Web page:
Three sentences are accounts of rare physical humor in the classroom. Very early in the semester, I’d say, “The teacher threw an eraser over the students’ heads,” while I was explaining the prepositions as usually about space and often beginning with the letters, “a, b, o, u, or t.” Yes, I really threw an eraser. Now let’s talk about fragments. “I type,” is a very short sentence: subject, verb, and complete thought. However, “Drives to the basket after a fake in the opposite direction,” is a very long fragment that’s missing a subject. Of course, I demonstrated my move for the class. How about a very forceful imperative sentence? “Watch out for that pit bull hiding behind the car on the front porch.” That led to a successful titanium hip replacement after slipping on wet grass but no pit bull bite, as the beast was on a chain.

I’ve been known to make health-related and pet-love jokes. “Finally, (comma) I can walk up the stairs without wheezing,” illustrates a comma after an introductory word. I have had two phases of hording cats. Once I was able to make a pro-cat remark and salute Whitney Houston: “He has found the greatest joy of all—(dash) to have a pack of red cats.” That dash prevented an added-detail fragment. Here’s an actual happy cat family event, “I gave my male cat, Dat, a compliment (not complement) for letting the three female cats eat first (Smoky, Ms. Kwame, and Lupita). That sentence was from a Commonly Confused Word chapter section.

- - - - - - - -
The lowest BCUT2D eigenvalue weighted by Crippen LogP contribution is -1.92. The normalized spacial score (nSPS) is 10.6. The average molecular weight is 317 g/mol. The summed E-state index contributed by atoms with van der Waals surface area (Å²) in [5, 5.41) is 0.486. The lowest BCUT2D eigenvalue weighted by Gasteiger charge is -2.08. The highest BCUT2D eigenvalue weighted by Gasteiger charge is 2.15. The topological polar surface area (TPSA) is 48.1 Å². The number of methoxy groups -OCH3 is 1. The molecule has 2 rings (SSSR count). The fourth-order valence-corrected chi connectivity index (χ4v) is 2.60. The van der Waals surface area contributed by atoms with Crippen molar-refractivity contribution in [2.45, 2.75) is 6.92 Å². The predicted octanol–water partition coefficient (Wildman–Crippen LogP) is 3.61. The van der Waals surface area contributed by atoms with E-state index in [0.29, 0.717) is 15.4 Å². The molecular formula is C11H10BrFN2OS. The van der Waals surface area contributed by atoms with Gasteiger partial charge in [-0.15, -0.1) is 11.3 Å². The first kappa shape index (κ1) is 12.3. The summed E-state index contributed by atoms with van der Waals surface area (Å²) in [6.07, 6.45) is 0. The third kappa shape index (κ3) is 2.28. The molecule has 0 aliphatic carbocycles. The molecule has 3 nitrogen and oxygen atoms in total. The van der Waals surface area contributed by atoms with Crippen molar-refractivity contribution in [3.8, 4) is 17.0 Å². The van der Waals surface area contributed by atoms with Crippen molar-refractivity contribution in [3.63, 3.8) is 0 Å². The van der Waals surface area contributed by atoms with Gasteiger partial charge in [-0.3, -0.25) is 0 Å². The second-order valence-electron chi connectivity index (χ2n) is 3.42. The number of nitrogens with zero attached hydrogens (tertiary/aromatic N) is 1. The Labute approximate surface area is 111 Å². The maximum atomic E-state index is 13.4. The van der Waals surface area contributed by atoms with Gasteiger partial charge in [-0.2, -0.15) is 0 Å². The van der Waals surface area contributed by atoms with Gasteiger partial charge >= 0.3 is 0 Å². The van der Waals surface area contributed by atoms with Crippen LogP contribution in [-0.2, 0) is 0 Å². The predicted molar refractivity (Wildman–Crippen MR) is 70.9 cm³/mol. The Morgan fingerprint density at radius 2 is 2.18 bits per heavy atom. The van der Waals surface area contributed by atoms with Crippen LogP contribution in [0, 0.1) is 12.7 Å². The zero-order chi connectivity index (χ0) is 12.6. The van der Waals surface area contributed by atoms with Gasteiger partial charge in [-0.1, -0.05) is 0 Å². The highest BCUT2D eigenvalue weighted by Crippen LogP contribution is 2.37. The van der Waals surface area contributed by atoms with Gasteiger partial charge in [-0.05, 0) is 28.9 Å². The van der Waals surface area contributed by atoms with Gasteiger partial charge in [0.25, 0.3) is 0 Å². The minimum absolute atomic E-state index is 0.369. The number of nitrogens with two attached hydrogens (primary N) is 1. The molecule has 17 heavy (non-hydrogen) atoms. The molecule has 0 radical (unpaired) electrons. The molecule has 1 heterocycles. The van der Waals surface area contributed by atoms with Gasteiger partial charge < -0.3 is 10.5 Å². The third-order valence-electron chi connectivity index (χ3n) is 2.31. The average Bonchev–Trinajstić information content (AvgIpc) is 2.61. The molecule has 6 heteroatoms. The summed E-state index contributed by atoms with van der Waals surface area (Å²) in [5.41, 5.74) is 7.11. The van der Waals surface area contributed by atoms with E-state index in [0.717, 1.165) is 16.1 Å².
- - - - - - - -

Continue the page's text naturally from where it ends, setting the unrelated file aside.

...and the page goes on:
I have proposed an all-new acronym for the coordinating conjunctions because FANBOYS paints a very disturbing picture in my mind that involves a monarch and far from role model activity on the part of youth. So I’m offering FABSONY as a new way to remember the coordinating conjunctions–for, and, but, so, or, nor, and yet—while saluting a fine Japanese radio/TV company and its founder, Akio Morita. By the way, I read his biography, Made in Japan, back in the Nineties.